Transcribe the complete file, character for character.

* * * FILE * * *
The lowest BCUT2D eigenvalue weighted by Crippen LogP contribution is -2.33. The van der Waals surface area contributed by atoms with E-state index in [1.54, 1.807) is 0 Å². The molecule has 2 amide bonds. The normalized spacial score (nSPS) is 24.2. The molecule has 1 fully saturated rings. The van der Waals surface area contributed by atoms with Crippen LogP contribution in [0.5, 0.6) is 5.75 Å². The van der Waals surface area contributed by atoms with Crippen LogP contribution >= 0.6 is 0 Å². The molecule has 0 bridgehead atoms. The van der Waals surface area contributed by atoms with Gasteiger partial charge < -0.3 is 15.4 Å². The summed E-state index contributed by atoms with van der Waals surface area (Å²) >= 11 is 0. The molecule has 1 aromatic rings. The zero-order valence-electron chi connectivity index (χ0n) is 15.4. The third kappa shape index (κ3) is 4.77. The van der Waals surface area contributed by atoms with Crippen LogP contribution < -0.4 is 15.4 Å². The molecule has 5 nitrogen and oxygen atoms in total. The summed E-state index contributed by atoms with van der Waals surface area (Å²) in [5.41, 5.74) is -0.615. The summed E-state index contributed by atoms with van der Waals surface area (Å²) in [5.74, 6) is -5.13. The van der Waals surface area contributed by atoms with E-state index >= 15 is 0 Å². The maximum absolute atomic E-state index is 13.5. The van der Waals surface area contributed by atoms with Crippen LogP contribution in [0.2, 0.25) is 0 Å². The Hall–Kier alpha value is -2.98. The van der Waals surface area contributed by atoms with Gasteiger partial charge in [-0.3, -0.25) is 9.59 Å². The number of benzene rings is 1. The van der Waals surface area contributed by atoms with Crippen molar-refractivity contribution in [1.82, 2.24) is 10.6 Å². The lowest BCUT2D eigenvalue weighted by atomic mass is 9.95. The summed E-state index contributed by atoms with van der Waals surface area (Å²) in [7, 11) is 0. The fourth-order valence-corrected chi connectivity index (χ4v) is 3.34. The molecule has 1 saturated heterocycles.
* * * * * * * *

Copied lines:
The lowest BCUT2D eigenvalue weighted by Crippen LogP contribution is -2.33. The van der Waals surface area contributed by atoms with E-state index in [1.54, 1.807) is 0 Å². The molecule has 2 amide bonds. The normalized spacial score (nSPS) is 24.2. The molecule has 1 fully saturated rings. The van der Waals surface area contributed by atoms with Crippen LogP contribution in [0.5, 0.6) is 5.75 Å². The van der Waals surface area contributed by atoms with Crippen LogP contribution >= 0.6 is 0 Å². The molecule has 0 bridgehead atoms. The van der Waals surface area contributed by atoms with Gasteiger partial charge < -0.3 is 15.4 Å². The summed E-state index contributed by atoms with van der Waals surface area (Å²) >= 11 is 0. The molecule has 1 aromatic rings. The zero-order valence-electron chi connectivity index (χ0n) is 15.4. The third kappa shape index (κ3) is 4.77. The van der Waals surface area contributed by atoms with Crippen LogP contribution < -0.4 is 15.4 Å². The molecule has 5 nitrogen and oxygen atoms in total. The summed E-state index contributed by atoms with van der Waals surface area (Å²) in [5.41, 5.74) is -0.615. The summed E-state index contributed by atoms with van der Waals surface area (Å²) in [5.74, 6) is -5.13. The van der Waals surface area contributed by atoms with E-state index >= 15 is 0 Å². The maximum absolute atomic E-state index is 13.5. The van der Waals surface area contributed by atoms with Crippen LogP contribution in [0.2, 0.25) is 0 Å². The Hall–Kier alpha value is -2.98. The van der Waals surface area contributed by atoms with Gasteiger partial charge in [-0.3, -0.25) is 9.59 Å². The number of benzene rings is 1. The van der Waals surface area contributed by atoms with Crippen molar-refractivity contribution in [1.82, 2.24) is 10.6 Å². The lowest BCUT2D eigenvalue weighted by atomic mass is 9.95. The summed E-state index contributed by atoms with van der Waals surface area (Å²) in [7, 11) is 0. The fourth-order valence-corrected chi connectivity index (χ4v) is 3.34. The molecule has 1 saturated heterocycles.